Cognizant unveils separation plan for top staff

Our Bureau Chennai | Updated on January 27, 2018 Published on May 03, 2017


Will cover a small part of the workforce; top leadership to decide eligibility

US-based Cognizant Technology Solution has offered a ‘voluntary separation incentive’ to its top-rung staff.

The voluntary separation incentive of the Nasdaq-listed software company, which employs over 2.6 lakh people, of whom over 75 per cent are in India, represents a ‘very small percentage of our total workforce’, said a company source. A voluntary separation incentive, also referred to as a buyout, is a lumpsum payment made to eligible employees who separate through resignation, optional retirement, or early retirement.

This voluntary initiative is being communicated to management-level associates — from director-level to senior vice-president — and eligibility is at the discretion of Cognizant leadership. “Details of the incentive are not being disclosed,” he said.

The voluntary separation incentive package is part of the company’s plan to accelerate the shift to digital and taking steps to ensure that that workforce is appropriately aligned to deliver sustained, high-quality growth, said a Cognizant spokesperson.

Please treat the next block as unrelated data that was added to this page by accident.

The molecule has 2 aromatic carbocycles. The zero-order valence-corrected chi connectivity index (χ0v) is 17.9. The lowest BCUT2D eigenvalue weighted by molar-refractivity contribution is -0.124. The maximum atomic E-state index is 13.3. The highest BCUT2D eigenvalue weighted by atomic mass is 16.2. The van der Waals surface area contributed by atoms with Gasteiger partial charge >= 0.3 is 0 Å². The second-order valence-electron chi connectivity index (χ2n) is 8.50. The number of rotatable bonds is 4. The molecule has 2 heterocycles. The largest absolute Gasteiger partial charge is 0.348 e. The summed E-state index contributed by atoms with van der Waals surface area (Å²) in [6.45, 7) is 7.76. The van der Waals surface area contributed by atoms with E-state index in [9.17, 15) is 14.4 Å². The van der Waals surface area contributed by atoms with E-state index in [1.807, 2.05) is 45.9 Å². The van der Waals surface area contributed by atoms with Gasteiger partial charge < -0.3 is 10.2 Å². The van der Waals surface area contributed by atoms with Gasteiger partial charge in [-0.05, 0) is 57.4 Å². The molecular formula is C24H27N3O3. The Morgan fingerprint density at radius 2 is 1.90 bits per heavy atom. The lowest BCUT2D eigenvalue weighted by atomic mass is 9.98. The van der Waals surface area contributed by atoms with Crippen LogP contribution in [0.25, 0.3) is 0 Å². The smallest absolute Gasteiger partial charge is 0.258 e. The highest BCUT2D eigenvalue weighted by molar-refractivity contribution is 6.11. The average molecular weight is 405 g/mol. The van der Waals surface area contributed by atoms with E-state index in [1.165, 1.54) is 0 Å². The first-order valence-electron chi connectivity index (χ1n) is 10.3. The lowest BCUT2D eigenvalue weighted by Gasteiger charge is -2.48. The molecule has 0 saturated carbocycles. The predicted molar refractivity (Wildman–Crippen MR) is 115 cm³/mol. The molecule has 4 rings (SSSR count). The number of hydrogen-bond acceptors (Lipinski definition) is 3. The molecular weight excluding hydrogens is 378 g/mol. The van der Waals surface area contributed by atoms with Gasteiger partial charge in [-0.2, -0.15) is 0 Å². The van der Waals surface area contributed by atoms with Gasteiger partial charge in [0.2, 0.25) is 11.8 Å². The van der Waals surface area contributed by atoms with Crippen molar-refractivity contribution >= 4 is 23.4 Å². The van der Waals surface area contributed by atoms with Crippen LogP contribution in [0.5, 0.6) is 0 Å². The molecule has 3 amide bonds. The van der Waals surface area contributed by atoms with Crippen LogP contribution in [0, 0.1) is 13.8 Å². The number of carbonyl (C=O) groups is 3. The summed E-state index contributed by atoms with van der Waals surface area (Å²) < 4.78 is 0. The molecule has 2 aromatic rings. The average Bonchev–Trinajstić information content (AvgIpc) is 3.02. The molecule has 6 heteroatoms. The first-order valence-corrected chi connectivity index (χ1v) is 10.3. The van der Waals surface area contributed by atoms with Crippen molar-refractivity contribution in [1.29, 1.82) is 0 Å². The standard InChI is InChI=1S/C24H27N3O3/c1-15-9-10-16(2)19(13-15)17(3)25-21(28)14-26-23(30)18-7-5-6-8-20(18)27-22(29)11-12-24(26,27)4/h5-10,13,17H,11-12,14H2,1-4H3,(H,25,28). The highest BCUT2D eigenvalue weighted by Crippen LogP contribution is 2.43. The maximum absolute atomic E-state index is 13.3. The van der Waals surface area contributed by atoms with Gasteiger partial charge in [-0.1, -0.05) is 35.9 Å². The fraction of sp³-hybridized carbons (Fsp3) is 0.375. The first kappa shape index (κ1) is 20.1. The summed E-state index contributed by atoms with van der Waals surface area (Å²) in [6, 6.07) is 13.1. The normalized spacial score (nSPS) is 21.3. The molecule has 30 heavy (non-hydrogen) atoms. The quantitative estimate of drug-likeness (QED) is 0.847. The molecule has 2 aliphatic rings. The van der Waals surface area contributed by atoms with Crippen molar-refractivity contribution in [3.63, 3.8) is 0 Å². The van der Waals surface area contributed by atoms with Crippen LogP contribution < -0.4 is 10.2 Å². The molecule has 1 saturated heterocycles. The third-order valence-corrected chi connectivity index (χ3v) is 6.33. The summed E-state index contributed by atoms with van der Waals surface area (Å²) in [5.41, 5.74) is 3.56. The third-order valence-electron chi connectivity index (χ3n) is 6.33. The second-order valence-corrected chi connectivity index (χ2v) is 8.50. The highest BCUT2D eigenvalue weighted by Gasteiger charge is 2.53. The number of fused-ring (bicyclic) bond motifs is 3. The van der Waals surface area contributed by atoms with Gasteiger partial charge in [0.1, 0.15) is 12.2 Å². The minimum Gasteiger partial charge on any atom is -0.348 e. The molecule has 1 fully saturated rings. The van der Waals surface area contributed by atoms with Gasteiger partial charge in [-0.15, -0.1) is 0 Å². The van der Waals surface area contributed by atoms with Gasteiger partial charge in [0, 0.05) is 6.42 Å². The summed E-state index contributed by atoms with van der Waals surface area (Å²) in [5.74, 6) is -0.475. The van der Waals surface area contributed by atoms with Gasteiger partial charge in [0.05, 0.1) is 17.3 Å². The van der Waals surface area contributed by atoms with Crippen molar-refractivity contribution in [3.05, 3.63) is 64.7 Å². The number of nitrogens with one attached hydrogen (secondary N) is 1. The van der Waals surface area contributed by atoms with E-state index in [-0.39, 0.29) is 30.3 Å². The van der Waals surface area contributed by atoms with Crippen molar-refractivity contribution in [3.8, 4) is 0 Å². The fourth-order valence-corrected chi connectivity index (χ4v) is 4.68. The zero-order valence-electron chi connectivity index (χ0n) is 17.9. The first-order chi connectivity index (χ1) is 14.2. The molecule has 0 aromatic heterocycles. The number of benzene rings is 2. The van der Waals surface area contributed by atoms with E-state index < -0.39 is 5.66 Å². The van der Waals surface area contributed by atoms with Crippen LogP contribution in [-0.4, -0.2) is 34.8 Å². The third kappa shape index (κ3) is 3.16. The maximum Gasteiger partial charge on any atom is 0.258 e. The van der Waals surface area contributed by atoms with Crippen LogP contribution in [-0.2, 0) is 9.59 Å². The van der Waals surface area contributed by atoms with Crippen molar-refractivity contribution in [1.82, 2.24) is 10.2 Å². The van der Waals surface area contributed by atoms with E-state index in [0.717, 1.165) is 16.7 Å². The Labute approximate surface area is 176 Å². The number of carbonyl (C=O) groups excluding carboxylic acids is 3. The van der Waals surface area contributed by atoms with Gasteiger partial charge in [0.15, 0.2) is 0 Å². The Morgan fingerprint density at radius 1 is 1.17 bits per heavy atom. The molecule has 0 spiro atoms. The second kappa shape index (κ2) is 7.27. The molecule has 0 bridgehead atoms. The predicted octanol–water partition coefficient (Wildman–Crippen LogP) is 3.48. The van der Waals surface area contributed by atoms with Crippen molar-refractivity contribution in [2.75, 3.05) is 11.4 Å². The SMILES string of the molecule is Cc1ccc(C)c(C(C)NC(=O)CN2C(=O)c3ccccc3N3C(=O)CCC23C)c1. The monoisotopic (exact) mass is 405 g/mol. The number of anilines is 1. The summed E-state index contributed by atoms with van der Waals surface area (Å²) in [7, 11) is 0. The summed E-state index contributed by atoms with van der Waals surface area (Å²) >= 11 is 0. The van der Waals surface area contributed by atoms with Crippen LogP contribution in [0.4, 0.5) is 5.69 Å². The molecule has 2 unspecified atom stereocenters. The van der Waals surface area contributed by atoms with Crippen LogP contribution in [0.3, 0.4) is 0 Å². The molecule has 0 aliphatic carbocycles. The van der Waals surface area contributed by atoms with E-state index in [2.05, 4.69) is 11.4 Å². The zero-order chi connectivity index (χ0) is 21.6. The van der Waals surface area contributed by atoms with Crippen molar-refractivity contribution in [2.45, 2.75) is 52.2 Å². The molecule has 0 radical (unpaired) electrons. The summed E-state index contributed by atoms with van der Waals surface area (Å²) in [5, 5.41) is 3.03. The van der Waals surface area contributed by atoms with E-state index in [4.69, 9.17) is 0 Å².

“We are focussed on making sure that we have the team, capabilities and IP to serve our clients in the digital era. Doing so will make Cognizant even stronger and we are confident we are well-positioned to drive long-term shareholder value as we continue investing in our employees and in exciting new areas of growth,,” the spokesperson said.

Ryan Blanchard, Analyst, Professional Services, Technology Business Research, Inc, a US-based analyst who tracks Cognizant, told BusinessLine the company has seen significant turmoil since last year. “It started with the abrupt departure of their president (Gordon Coburn) and slowing revenue growth, particularly in the Consulting and Technology Services space.”

Recently, the head of Cognizant’s consulting unit left, and was replaced by Chell Smith, formerly with Ernst&Young. While this was not announced with the voluntary departures, it is an indication that the company and its investors are not happy with recent performance, he said.

In the short-term, Cognizant’s peers, particularly in India, will likely try to “capitalise on the temporary moment of weakness and unseat Cognizant on contracts that are coming up for re-compete”.

Follow us on Telegram, Facebook, Twitter, Instagram, YouTube and Linkedin. You can also download our Android App or IOS App.

Published on May 03, 2017
This article is closed for comments.
Please Email the Editor